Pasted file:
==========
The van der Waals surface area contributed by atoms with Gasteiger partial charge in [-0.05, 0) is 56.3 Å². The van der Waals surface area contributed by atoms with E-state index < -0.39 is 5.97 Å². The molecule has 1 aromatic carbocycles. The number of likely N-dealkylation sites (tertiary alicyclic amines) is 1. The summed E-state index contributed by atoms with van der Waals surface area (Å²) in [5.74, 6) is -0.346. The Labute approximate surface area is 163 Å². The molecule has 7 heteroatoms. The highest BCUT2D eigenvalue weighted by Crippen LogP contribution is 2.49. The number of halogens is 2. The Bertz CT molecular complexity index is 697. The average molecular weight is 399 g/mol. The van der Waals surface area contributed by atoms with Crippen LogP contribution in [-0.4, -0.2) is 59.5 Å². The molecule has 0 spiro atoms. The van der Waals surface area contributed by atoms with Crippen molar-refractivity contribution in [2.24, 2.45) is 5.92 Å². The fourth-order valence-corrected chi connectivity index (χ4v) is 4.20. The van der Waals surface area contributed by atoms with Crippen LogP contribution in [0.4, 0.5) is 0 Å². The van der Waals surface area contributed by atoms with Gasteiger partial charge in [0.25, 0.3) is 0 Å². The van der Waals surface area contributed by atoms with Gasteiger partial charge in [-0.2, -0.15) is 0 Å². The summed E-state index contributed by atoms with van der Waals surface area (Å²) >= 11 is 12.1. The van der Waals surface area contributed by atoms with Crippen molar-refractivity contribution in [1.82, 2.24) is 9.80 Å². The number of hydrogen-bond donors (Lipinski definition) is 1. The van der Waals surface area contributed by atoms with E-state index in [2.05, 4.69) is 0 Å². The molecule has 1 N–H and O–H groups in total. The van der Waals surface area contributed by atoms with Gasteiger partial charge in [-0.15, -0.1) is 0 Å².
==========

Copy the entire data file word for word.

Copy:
The van der Waals surface area contributed by atoms with Gasteiger partial charge in [-0.05, 0) is 56.3 Å². The van der Waals surface area contributed by atoms with E-state index < -0.39 is 5.97 Å². The molecule has 1 aromatic carbocycles. The number of likely N-dealkylation sites (tertiary alicyclic amines) is 1. The summed E-state index contributed by atoms with van der Waals surface area (Å²) in [5.74, 6) is -0.346. The Labute approximate surface area is 163 Å². The molecule has 7 heteroatoms. The highest BCUT2D eigenvalue weighted by Crippen LogP contribution is 2.49. The number of halogens is 2. The Bertz CT molecular complexity index is 697. The average molecular weight is 399 g/mol. The van der Waals surface area contributed by atoms with Crippen LogP contribution in [-0.4, -0.2) is 59.5 Å². The molecule has 0 spiro atoms. The van der Waals surface area contributed by atoms with Crippen molar-refractivity contribution in [2.24, 2.45) is 5.92 Å². The fourth-order valence-corrected chi connectivity index (χ4v) is 4.20. The van der Waals surface area contributed by atoms with Crippen LogP contribution in [0.4, 0.5) is 0 Å². The van der Waals surface area contributed by atoms with Gasteiger partial charge in [0.25, 0.3) is 0 Å². The van der Waals surface area contributed by atoms with Gasteiger partial charge in [-0.2, -0.15) is 0 Å². The summed E-state index contributed by atoms with van der Waals surface area (Å²) >= 11 is 12.1. The van der Waals surface area contributed by atoms with Crippen molar-refractivity contribution in [1.82, 2.24) is 9.80 Å². The number of hydrogen-bond donors (Lipinski definition) is 1. The van der Waals surface area contributed by atoms with E-state index in [2.05, 4.69) is 0 Å². The molecule has 1 N–H and O–H groups in total. The van der Waals surface area contributed by atoms with Gasteiger partial charge in [-0.15, -0.1) is 0 Å².